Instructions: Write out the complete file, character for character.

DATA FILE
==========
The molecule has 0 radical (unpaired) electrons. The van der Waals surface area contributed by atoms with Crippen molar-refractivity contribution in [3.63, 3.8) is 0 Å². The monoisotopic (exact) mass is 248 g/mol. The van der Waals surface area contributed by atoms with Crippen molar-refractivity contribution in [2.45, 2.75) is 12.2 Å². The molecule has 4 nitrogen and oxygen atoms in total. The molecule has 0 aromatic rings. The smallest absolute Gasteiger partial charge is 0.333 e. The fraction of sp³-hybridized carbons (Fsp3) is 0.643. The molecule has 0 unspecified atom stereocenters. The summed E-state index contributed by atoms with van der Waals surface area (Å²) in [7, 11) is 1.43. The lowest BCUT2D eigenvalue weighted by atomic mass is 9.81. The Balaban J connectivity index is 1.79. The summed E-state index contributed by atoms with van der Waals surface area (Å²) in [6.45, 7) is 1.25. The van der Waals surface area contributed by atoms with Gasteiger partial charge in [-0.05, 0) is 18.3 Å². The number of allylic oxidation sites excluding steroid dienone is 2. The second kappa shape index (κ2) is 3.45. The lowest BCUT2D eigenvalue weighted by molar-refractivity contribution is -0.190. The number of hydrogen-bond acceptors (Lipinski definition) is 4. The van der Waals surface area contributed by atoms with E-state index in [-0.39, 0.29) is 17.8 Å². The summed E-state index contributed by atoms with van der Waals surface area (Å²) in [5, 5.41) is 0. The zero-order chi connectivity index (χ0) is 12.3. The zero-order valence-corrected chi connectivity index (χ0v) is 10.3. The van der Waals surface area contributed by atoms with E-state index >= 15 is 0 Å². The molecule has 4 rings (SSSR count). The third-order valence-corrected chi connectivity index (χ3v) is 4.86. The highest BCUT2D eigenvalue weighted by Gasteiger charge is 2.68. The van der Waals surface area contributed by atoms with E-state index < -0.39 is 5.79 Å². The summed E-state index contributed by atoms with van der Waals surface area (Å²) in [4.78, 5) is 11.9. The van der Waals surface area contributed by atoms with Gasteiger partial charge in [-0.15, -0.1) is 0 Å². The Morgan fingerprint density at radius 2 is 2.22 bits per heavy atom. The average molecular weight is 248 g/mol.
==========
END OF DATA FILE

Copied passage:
The molecule has 0 radical (unpaired) electrons. The van der Waals surface area contributed by atoms with Crippen molar-refractivity contribution in [3.63, 3.8) is 0 Å². The monoisotopic (exact) mass is 248 g/mol. The van der Waals surface area contributed by atoms with Crippen molar-refractivity contribution in [2.45, 2.75) is 12.2 Å². The molecule has 4 nitrogen and oxygen atoms in total. The molecule has 0 aromatic rings. The smallest absolute Gasteiger partial charge is 0.333 e. The fraction of sp³-hybridized carbons (Fsp3) is 0.643. The molecule has 0 unspecified atom stereocenters. The summed E-state index contributed by atoms with van der Waals surface area (Å²) in [7, 11) is 1.43. The lowest BCUT2D eigenvalue weighted by atomic mass is 9.81. The Balaban J connectivity index is 1.79. The summed E-state index contributed by atoms with van der Waals surface area (Å²) in [6.45, 7) is 1.25. The van der Waals surface area contributed by atoms with Gasteiger partial charge in [-0.05, 0) is 18.3 Å². The number of allylic oxidation sites excluding steroid dienone is 2. The second kappa shape index (κ2) is 3.45. The lowest BCUT2D eigenvalue weighted by molar-refractivity contribution is -0.190. The number of hydrogen-bond acceptors (Lipinski definition) is 4. The van der Waals surface area contributed by atoms with E-state index in [-0.39, 0.29) is 17.8 Å². The summed E-state index contributed by atoms with van der Waals surface area (Å²) in [5, 5.41) is 0. The zero-order chi connectivity index (χ0) is 12.3. The zero-order valence-corrected chi connectivity index (χ0v) is 10.3. The van der Waals surface area contributed by atoms with E-state index >= 15 is 0 Å². The molecule has 4 rings (SSSR count). The third-order valence-corrected chi connectivity index (χ3v) is 4.86. The highest BCUT2D eigenvalue weighted by Gasteiger charge is 2.68. The van der Waals surface area contributed by atoms with E-state index < -0.39 is 5.79 Å². The summed E-state index contributed by atoms with van der Waals surface area (Å²) in [4.78, 5) is 11.9. The van der Waals surface area contributed by atoms with Gasteiger partial charge in [-0.15, -0.1) is 0 Å². The Morgan fingerprint density at radius 2 is 2.22 bits per heavy atom. The average molecular weight is 248 g/mol.